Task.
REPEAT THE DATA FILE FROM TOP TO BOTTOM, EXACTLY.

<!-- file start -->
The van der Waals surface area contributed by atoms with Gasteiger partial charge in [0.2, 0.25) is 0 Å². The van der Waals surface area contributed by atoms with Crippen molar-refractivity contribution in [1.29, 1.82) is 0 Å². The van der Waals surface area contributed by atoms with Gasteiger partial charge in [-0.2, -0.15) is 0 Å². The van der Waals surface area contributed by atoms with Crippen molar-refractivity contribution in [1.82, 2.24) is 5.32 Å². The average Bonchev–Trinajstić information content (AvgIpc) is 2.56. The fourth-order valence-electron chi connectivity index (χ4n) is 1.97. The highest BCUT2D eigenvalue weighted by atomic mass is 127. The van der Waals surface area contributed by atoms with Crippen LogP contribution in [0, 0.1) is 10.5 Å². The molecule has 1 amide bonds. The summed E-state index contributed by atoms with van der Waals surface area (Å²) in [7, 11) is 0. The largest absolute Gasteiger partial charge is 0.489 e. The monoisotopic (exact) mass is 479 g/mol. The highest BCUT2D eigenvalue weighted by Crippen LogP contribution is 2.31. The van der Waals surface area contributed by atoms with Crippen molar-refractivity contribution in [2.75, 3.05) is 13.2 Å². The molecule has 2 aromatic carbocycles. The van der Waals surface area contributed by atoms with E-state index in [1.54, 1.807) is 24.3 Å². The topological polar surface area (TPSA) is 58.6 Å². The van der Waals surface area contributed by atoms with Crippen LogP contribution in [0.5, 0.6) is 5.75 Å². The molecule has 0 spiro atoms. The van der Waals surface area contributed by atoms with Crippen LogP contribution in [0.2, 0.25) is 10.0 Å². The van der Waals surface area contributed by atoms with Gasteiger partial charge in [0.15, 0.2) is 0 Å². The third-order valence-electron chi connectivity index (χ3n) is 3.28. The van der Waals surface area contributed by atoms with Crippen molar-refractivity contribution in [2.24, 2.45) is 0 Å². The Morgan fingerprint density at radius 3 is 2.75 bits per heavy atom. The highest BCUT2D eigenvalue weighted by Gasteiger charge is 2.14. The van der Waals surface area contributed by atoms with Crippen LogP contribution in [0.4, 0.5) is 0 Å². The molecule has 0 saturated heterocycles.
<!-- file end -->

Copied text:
The van der Waals surface area contributed by atoms with Gasteiger partial charge in [0.2, 0.25) is 0 Å². The van der Waals surface area contributed by atoms with Crippen molar-refractivity contribution in [1.29, 1.82) is 0 Å². The van der Waals surface area contributed by atoms with Gasteiger partial charge in [-0.2, -0.15) is 0 Å². The van der Waals surface area contributed by atoms with Crippen molar-refractivity contribution in [1.82, 2.24) is 5.32 Å². The average Bonchev–Trinajstić information content (AvgIpc) is 2.56. The fourth-order valence-electron chi connectivity index (χ4n) is 1.97. The highest BCUT2D eigenvalue weighted by atomic mass is 127. The van der Waals surface area contributed by atoms with Crippen LogP contribution in [0, 0.1) is 10.5 Å². The molecule has 1 amide bonds. The summed E-state index contributed by atoms with van der Waals surface area (Å²) in [7, 11) is 0. The largest absolute Gasteiger partial charge is 0.489 e. The monoisotopic (exact) mass is 479 g/mol. The highest BCUT2D eigenvalue weighted by Crippen LogP contribution is 2.31. The van der Waals surface area contributed by atoms with Crippen molar-refractivity contribution in [2.75, 3.05) is 13.2 Å². The molecule has 2 aromatic carbocycles. The van der Waals surface area contributed by atoms with E-state index in [1.54, 1.807) is 24.3 Å². The topological polar surface area (TPSA) is 58.6 Å². The van der Waals surface area contributed by atoms with Crippen LogP contribution in [0.5, 0.6) is 5.75 Å². The molecule has 0 spiro atoms. The van der Waals surface area contributed by atoms with Crippen LogP contribution in [0.2, 0.25) is 10.0 Å². The van der Waals surface area contributed by atoms with Gasteiger partial charge in [0.15, 0.2) is 0 Å². The third-order valence-electron chi connectivity index (χ3n) is 3.28. The van der Waals surface area contributed by atoms with Crippen molar-refractivity contribution in [2.24, 2.45) is 0 Å². The Morgan fingerprint density at radius 3 is 2.75 bits per heavy atom. The highest BCUT2D eigenvalue weighted by Gasteiger charge is 2.14. The van der Waals surface area contributed by atoms with Crippen LogP contribution in [0.4, 0.5) is 0 Å². The molecule has 0 saturated heterocycles.